"I definitely think that by beating these schools we'll get more notoriety in the state. It hurts us to come to school and see people wearing Gonzaga stuff."
- Senior forward Ivory Clark, after Wazzu formally completed their coronation as the new top team in the state of Washington in men's hoop with their annihilation of Washington after previously torching Gonzaga.
"Any way you slice it, you are 1-6."
- Washington head men's hoop coach Lorenzo Romar coming to grips with reality in the Pac-10. The Lounge suggests using a Cougar Gold cheese slicer.
"It's political correctness gone mad, isn't it? You're not even allowed to slap a monkey these days."
- Comic actor Ricky Gervais, in mock disgust, referring to a scene in A Night at the Museum where fellow comic actor Ben Stiller slaps a monkey but really wasn't allowed to do that.
What was all this palaver the Lounge clientele was trying to wade through a few months ago? Didn't it have something to do with a Seattle sports promoter trying to get some industrial strength duct tape and slap together an annual hoop tournament in the state of Washington and setting up hoop tourney shop in Seattle and Spokane – you know, home of the state's two best men's hoop programs? Do we have that right? We must have it wrong since the state's best men's hoop program resides in Pullman and after the results of the last two months' worth of games, anybody – even sly Seattle promoters – can surely see that. So, of course, any future men's hoop tournament that purports to be a showcase of the state's best programs must be coming through Pullman. We will now pull out a few chairs, get out a few sticks of chewing gum, distribute them to the clientele and we will all sit around and watch to see how quickly that hoop tourney location rotation includes Pullman. Meanwhile, on to a few other things temporarily distracting us from collegiate men's basketball.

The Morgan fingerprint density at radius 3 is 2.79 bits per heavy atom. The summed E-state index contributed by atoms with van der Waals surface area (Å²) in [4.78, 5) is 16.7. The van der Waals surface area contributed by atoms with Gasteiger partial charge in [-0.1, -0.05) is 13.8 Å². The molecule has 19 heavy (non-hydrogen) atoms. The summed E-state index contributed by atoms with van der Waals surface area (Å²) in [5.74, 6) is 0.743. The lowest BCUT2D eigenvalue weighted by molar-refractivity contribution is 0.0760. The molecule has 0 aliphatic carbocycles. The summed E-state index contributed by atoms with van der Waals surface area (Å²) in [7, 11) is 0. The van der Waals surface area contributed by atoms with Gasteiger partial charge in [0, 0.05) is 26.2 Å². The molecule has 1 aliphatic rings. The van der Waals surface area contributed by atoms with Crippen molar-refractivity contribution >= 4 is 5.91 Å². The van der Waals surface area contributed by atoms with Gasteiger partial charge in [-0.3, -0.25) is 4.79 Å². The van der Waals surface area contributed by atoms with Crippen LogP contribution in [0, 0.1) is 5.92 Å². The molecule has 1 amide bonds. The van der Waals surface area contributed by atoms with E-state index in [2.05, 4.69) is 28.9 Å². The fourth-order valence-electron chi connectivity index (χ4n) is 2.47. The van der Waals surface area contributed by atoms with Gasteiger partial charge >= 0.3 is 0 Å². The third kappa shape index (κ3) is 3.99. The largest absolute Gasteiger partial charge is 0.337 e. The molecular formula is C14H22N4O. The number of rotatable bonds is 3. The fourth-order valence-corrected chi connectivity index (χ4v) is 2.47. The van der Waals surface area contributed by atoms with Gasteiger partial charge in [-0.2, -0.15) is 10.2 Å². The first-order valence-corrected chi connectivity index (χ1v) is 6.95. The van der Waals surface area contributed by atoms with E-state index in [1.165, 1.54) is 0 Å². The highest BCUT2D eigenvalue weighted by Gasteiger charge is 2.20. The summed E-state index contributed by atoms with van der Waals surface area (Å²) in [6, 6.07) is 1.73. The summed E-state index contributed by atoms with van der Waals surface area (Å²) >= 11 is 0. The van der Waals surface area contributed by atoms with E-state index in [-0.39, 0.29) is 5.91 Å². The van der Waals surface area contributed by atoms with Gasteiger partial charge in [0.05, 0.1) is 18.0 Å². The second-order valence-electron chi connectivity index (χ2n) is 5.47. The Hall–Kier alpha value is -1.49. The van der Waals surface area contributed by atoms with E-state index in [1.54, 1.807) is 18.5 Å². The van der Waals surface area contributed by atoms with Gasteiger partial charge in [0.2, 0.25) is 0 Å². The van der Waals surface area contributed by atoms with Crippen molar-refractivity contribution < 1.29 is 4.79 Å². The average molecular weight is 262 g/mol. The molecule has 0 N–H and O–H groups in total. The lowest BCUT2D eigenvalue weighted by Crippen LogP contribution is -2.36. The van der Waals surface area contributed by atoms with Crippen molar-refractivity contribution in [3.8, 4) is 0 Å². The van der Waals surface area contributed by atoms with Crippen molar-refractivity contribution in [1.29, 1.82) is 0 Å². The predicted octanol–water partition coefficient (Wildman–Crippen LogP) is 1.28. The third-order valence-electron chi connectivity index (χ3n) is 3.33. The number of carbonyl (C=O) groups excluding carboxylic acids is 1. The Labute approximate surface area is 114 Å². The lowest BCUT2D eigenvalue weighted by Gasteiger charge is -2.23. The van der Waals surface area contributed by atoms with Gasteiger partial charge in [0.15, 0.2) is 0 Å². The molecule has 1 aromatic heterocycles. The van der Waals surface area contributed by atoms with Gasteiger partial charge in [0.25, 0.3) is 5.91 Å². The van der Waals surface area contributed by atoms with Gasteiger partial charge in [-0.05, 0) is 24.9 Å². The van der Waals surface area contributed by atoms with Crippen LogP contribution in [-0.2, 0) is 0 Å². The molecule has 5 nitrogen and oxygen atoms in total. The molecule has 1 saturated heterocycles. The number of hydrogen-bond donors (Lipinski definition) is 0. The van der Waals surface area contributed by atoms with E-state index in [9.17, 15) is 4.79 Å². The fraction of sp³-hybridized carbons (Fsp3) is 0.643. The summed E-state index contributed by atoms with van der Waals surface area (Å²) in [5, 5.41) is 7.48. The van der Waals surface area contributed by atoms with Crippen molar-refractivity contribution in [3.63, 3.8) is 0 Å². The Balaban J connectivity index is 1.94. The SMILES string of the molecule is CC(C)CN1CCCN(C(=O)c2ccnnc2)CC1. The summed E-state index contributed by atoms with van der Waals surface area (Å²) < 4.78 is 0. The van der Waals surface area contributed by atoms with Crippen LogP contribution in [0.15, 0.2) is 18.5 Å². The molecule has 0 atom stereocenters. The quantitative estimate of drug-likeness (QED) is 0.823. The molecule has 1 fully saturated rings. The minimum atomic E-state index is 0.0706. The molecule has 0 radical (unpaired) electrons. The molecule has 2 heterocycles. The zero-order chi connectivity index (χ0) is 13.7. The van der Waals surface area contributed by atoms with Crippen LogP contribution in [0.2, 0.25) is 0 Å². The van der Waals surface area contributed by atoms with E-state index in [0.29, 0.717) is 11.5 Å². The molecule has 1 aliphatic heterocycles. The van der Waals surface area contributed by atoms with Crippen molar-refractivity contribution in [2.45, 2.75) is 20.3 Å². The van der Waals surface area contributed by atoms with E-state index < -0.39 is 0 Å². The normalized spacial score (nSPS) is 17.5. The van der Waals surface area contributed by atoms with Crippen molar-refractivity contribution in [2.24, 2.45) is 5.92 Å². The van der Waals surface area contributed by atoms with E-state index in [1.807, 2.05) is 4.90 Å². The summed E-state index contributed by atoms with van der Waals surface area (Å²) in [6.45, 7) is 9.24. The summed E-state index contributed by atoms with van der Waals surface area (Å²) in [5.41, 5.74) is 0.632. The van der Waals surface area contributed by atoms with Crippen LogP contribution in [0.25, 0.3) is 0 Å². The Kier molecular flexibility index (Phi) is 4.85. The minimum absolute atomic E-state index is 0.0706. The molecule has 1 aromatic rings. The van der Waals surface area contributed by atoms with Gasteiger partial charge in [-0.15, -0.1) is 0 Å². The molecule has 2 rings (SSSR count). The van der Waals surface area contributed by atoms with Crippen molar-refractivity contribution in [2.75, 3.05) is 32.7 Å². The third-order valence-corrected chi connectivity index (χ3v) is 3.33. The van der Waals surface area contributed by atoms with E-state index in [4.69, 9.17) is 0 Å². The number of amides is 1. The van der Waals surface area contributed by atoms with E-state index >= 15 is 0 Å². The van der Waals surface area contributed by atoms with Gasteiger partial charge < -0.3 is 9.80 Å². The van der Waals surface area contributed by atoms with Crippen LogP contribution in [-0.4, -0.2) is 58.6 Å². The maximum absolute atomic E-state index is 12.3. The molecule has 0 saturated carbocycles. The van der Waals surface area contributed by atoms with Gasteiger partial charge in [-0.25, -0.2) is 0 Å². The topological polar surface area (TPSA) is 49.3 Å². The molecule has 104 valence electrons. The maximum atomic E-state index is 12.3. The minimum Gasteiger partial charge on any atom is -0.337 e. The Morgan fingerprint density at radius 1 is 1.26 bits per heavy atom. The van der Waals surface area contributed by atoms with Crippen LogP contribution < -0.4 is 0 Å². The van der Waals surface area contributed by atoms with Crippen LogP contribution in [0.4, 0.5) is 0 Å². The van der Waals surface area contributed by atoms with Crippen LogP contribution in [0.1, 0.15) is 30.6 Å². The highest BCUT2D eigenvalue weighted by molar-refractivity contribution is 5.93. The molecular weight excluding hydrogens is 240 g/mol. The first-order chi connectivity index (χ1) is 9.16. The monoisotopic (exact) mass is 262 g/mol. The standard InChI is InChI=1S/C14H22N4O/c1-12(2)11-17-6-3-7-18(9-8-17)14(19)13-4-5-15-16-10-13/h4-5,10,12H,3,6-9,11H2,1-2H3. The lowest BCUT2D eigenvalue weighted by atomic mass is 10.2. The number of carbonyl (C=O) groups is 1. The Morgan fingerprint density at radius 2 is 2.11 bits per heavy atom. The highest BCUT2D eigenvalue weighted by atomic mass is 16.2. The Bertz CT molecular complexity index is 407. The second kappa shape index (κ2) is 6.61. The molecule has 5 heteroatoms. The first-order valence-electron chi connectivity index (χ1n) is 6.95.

There is still a brief fluttering of football wafting around the country, something called a "Super Bowl" still has yet to be played – sounds more like a really impressive bowl of guacamole to us but evidently, the advertisers get all excited about it because they are willing to shell out $2.6 million per 30 seconds of air time to advertise their product during the game. Only this year, it seems, they are not so excited to announce that they are excited – as of last week, only 13 major advertisers admitted to having booked air time during the Super Bowl. Maybe the quiet ones in the back think they are being smart by not promoting their massive advertising expenditures and then when their ad stinks, they can say "Yeah, but we got a discount and only spent $2.1 million!"
The network running the ad gulag, CBS, says they have sold only 75% of their ad "inventory" so far but that means 35 minutes of commercials if we are to go by last year's numerals which stated that commercials took up a total of 47 minutes and 20 seconds of last year's valuable Super Bowl time. That's 47 minutes we could have spent watching collegiate basketball and now we will never get it back. That means we are taking it out of the Super Bowl's hide this year and cutting our Lounge Super Bowl ad viewership down to 40 minutes. We have RPI's that are more important to track down than waiting to see what the lame Cadillac commercial is going to be this year.
"I really liked that gunslinger gesture Apple Turnover made in the first half – because then his team ran out of ammunition after that." says Fester G. Willikers of the gesture made by Washington guard Ryan Appleby after making his final three-pointer of the first half.